Subsequent efforts through diplomatic channels and trilateral talks between Afghanistan, Pakistan and China led to both countries expressing the resolve to coordinate their efforts in regard to action against terrorists.

In line with this understanding, the Pakistan military informed the Afghan government, the Resolute Support Mission and ODRP before starting Operation Khyber-IV in the Rajgal Valley of Khyber Agency to forestall the possibility of IS operatives entering Khyber Agency. The Afghan government, in its reaction to the operation, denied that it had been notified about the operation and said that the operations needed to be carried out in terrorist centres in Lahore, Karachi, Peshawar and Quetta, monitored by China and the US. Responding to the Afghan reaction, the ISPR said that the Pakistan Army looked forward to trust-based security coordination and cooperation for the fight against a common enemy, adding that the rhetoric of blames and suggestive allegations was the agenda of forces working against order and peace in the region and needed to be avoided.

Since the start of Operation Khyber IV, a number of terrorist attacks have occurred in Pakistan. Responsibility for these attacks has been accepted by the TTP. Similar attacks have also been carried out in Afghanistan. COAS General Qamar Javed Bajwa has said that both the countries have been victims of terrorism and that regional actors and hostile agencies are using terror as a policy tool. He said that both countries would continue to suffer if these actors are able to use Afghan territory with impunity. He also offered help to Afghanistan in eliminating terrorist safe havens in their border area.

The present government has also been trying to remove the ambience of mistrust between the two countries in an effort to develop a common strategy to tackle terrorism since it rightly feels convinced that peace in Afghanistan is inextricably linked to peace in Afghanistan. It has been pursuing a policy of ensuring a peaceful neighbourhood and building regional linkages. But unfortunately these efforts have not produced the desired results.

My considered view is that the Afghan government was actually not in a position to take an independent decision regarding the resolution of the Afghan conundrum, and eliminating terrorism through collaborative efforts with Pakistan. The key to the resolution of these issues lies with the US. Unfortunately, the US does not want a solution to these problems as continued instability in this region suits its strategic interests.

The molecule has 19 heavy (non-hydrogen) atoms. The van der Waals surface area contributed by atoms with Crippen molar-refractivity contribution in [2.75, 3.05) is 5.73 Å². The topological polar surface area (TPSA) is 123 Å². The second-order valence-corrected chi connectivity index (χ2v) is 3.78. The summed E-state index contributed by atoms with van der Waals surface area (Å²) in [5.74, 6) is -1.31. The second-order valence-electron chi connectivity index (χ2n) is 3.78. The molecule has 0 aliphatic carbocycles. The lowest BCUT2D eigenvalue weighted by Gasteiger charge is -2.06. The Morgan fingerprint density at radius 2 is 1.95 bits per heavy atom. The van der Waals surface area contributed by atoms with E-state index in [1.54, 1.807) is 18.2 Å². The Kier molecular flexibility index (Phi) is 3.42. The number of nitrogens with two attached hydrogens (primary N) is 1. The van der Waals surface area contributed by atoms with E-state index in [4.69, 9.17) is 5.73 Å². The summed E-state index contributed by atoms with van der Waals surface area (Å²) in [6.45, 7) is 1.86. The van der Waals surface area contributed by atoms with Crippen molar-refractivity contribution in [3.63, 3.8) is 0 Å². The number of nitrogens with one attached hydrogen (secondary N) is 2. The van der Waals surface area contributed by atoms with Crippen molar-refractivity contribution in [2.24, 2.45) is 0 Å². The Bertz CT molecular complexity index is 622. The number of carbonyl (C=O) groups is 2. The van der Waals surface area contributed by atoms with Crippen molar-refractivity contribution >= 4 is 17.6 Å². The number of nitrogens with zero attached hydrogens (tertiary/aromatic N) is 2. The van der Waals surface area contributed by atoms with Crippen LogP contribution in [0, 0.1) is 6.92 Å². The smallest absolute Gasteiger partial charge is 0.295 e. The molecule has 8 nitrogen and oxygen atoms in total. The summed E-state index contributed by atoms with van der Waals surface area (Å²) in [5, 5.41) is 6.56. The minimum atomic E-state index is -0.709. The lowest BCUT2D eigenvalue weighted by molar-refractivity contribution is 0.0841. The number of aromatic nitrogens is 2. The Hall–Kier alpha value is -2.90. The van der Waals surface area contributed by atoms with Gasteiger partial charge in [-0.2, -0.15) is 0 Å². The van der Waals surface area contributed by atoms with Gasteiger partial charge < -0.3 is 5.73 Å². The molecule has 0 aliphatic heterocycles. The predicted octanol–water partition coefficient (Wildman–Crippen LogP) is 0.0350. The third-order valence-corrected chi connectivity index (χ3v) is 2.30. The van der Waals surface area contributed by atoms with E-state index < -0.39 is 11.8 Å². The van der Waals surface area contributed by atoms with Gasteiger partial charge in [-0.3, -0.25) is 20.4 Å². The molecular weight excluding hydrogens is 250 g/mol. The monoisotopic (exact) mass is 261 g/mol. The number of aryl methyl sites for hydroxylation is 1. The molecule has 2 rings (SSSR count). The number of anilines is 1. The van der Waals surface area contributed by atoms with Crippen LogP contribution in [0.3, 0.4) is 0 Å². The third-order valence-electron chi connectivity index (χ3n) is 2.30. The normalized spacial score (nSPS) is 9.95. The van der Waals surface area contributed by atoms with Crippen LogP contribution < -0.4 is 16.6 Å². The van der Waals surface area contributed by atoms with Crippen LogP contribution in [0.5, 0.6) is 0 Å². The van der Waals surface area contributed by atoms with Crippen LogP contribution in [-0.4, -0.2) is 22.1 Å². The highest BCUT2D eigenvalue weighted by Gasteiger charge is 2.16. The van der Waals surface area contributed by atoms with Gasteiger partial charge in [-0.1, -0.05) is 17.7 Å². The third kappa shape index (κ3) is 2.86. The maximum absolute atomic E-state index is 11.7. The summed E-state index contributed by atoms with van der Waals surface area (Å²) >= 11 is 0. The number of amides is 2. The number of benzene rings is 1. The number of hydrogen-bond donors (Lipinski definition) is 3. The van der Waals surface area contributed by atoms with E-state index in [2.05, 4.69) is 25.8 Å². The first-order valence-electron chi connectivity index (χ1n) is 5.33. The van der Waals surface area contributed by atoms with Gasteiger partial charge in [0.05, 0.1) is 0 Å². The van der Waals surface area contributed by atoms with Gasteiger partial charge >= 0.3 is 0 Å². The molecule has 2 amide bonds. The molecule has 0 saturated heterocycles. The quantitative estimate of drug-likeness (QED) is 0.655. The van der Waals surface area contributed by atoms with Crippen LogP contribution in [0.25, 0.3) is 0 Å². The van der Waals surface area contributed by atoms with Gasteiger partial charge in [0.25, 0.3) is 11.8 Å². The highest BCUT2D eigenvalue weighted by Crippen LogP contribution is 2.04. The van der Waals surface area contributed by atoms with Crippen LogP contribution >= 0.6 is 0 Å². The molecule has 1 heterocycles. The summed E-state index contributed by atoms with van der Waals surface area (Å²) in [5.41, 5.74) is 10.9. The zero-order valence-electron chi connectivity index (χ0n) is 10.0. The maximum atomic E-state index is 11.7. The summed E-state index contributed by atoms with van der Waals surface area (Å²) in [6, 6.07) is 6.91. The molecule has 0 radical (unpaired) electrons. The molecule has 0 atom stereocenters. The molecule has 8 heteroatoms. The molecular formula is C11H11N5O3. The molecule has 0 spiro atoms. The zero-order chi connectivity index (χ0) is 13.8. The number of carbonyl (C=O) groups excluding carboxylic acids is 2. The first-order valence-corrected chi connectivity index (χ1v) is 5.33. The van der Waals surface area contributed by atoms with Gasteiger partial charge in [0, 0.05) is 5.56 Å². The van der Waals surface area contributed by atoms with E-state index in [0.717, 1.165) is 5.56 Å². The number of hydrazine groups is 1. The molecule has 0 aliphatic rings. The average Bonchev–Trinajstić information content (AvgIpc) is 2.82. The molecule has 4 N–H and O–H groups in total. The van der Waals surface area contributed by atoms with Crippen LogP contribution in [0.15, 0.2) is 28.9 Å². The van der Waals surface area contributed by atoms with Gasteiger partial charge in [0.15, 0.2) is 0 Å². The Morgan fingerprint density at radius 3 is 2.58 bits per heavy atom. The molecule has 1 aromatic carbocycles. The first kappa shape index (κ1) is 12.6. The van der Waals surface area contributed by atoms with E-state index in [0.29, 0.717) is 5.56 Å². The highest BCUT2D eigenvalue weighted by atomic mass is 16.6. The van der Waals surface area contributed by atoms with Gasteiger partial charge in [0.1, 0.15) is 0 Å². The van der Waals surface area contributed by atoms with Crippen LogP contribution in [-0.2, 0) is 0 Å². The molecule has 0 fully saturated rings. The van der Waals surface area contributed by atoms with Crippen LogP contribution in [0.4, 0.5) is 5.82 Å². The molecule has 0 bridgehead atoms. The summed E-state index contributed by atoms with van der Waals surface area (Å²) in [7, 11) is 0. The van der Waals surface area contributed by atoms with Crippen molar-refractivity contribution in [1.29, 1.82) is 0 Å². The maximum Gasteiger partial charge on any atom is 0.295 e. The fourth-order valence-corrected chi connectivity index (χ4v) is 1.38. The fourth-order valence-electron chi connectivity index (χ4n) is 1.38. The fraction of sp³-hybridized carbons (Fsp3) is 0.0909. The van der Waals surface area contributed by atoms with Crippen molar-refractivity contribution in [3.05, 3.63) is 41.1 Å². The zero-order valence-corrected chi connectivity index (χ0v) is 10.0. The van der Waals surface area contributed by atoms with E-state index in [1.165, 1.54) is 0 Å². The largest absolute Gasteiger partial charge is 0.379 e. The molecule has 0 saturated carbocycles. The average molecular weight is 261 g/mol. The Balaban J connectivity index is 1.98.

I have reiterated time and again that the US will not get out of Afghanistan and will keep a permanent presence in that country. The instability in this region also suits the objectives of the US-India nexus to thwart rising Chinese influence in the region and beyond as well as to sabotage CPEC. The portents are not very encouraging for Pakistan. The US is already reviewing its relations with Pakistan. Under the circumstances, Pakistan will have to recalibrate its relations with the Americans in line with the dictates of the emerging geo-strategic realities – without straining relations with the only superpower of the world.

Pakistan should continue with its unilateral action of securing the border with Afghanistan and focusing on eliminating the remaining support network of the terrorists. Building strategic, economic and defence partnerships with countries like Russia, China and the Central Asian states could also help mitigate the negative impact of the US-India nexus.

The writer is a freelance contributor.